I do not remember my father being very “hands on”. He was too busy being in the army during the war and working afterwards. We just did as we were told (most of the time). My sister and I fought like cats and dogs when we were young, with me always coming off worst. We drove my mother to despair.The first encounter with the doctor that I remember was when he visited my primary school after I had broken my leg in the playground. This came about at the age of 5 after a collision with a “huge” girl, who was 7 years old.
I do get annoyed when people, usually on tv, talk about the 1970s as though they were the Dark Ages of taste. There are so many comments, often from people who were not there, judging them by today’s thinking/standards. Today's tastes and opinions may be viewed very differently in the future. Certainly most practical aspects of life are better now, though, for example the standard of living, the quality of food and clothing, the ease of travel to virtually anywhere on the globe. 

My mum, Alison, on the left; Mum's grandparents and Dad, right. (1970s fashions...history will decide! Ed.)
However, life was simpler and more sensible in many ways a few decades ago. We believed, rightly or wrongly that most politicians had the good of the country at heart and were not devious, “economical with the truth”, and looking after No.1. There are now too many career politicians who have never had experience of anything else in the commercial or professional world. At a more trivial level, we did not have “Health and Safety” or political correctness; and the country was not the blasted talking shop it has become. (Why else did the main character in “Life on Mars” jump off the roof to get back to the 1970s?) Car manuals definitely did not have 750 pages back then! I dislike the swearing that has become commonplace, particularly with comedians.
I never formally proposed to your mother. We had been together for over a year, and had been sharing a house with two friends under fairly basic conditions. Eventually, after Mum had dropped some fairly subtle hints, it just seemed a very good idea. Having decided, we were married two or three months later. I regret not having thanked my parents for all their efforts and support until I finally realised and appreciated it, by which time it was then too late." (ed.: potentially some kind of hint here?)

Mum and Dad on their wedding day, November 1971
There's something so poignant to me about the thought of my grandma using flat irons heated on her stove to do the family ironing. Surely the world has changed more in the past 100 years than at any other time in its history to date. But then, who nows what the next 100 years will bring!


Sue Bursztynski said...

Oral history is amazing. In fact, that's basically what Herodotus's Histories is. He didn't have dusty library archives to look at. He just asked people who said they had been there(and, I'm guessing, made up the rest!). My niece has to do a speech in Ancient History at school and asked for my help. So I did some looking up for her.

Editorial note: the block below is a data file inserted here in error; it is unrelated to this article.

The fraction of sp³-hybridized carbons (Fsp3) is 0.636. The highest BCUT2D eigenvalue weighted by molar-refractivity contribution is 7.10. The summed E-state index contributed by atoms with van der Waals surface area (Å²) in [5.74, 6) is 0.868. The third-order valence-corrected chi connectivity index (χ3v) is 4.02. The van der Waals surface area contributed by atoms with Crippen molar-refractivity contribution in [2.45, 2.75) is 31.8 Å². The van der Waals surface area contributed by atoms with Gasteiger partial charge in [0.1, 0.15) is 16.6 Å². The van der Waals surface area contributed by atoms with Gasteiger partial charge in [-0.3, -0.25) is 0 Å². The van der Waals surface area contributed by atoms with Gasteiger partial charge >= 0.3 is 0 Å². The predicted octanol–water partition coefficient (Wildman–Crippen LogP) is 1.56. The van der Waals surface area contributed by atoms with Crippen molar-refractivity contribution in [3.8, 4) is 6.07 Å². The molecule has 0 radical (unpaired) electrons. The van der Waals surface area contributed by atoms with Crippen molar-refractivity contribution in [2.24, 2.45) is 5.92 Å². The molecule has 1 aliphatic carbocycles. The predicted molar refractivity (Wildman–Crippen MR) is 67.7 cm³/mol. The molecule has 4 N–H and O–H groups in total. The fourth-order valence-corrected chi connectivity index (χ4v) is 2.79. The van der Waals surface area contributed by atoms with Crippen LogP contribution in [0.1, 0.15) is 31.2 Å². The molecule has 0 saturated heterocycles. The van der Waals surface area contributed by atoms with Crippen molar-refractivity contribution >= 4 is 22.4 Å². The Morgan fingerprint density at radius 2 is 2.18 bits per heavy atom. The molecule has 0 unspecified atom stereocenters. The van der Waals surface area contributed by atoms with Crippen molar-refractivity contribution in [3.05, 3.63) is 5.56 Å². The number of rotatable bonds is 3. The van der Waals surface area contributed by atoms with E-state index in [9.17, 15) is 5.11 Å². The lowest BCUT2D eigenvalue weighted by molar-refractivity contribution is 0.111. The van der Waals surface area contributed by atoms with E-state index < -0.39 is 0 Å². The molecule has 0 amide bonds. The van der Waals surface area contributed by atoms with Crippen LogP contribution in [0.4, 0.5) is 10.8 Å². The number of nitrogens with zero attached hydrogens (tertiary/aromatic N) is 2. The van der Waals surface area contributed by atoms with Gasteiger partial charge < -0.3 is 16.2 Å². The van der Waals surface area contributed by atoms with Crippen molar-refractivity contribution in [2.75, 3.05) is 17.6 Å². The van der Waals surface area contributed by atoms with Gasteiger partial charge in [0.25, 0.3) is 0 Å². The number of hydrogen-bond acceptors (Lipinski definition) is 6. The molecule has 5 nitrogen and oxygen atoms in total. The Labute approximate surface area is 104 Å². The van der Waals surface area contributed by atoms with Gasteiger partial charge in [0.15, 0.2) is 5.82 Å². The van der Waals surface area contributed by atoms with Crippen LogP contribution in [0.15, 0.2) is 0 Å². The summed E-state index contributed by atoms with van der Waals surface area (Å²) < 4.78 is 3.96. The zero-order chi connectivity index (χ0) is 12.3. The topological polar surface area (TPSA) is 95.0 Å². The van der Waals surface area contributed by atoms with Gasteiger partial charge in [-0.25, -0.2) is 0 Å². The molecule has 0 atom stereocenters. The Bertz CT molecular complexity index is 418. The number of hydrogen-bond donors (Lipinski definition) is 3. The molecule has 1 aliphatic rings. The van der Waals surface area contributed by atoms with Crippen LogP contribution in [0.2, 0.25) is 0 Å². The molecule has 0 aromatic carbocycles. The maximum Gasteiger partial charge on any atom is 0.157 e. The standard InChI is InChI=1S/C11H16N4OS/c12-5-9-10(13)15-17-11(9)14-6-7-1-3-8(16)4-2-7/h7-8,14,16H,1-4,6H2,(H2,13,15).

I love local history. Wherever I've worked, I look up what happened in that area(the Melbourne suburb where I work now was the hind if the Harvester Judgement, which gave workers the world's first basic wage. Some of our students have had family living in the area for generations). When I was working at a school that was closing down, I was in charge of getting memories from people who had attended the school and putting them together into a publication. One woman sent us a letter remembering her wartime experiences, when the school was collecting rubber tyres for the war effort. She recalled rolling a tyre up the hill and having it roll back! Others recalled when the room we used as a staffroom was part of a flat for the Principal, who had the cleaning and the washing done by her students(it was a girls' school and the students were training to be housewives or servants).

You can't get that kind of stuff in a book, except when someone puts it all together, but it brings history alive as kings and generals don't.

Ms. said...

WHAT AN ENLIGHTENING PIECE. Must have been a joy to compile. Over here on the other side of the big 'pond' I've similar memories of childhood during world war two--Grandma and heating irons on the old stove, the smell of naptha flakes on wash days and the labors of hanging clothes on rickety lines in backyards, the ice man bringing blocks of ice for the ice box, making margerine with a dye pellet worked into lard, liver with onions to make them edible when meat was too dear, newspapers with alarming headlines, swimming in the Hudson river, praying for the dead soldiers---but different of course, without the blackouts and the sound of bombs, more concentrated on the fears of nuclear war after Hiroshima...practicing hiding under the desks at school and being smart enough to know that would never protect us - having seen the mushroom cloud and firestorm, the shadows on the land of incinerated beings. How fortunate you are to still have elders for your research. I've become fascinated with the first world war recently...well for several years now. My father (now gone) lost almost all his brothers to that bloodbath. A fellow blogger has taken the 'great war' as his main topic and I've been checking in there often (

Becca McCallum said...

Fascinating stuff! I love hearing older people talk about their lives - I've spent years listening to my grandma's stories of her early years growing up in California and then coming back to Scotland and being sent to boarding school. Now I've started to write them down in her own words, and it's amazing just how much she remembers. My great aunt, also, has some wonderful stories. You can never see someone as 'just another old person' once they've told you about herding sheep to market with their brother, or sitting on the wall as a teenager chatting with an Italian POW worker.

Katherine said...

Thanks so much for these replies, Becca, Sue and Ms. Great to hear some of your memories! And yes, it is so, so valuable talking to older folk about the times they lived through, and what they remember. You absolutely cannot get it from most history books. Let's hope people keep on compiling.

AnnP said...

I really enjoyed this post - thank you, Katherine. I was born just after WW2 and certainly remember Monday washday with the copper and the wringer. My father was born in 1913 and told me a lot about his early life though I wish I had written down more while he was alive. One thing that particularly sticks in my mind was that he learnt the alphabet at school using a sand tray.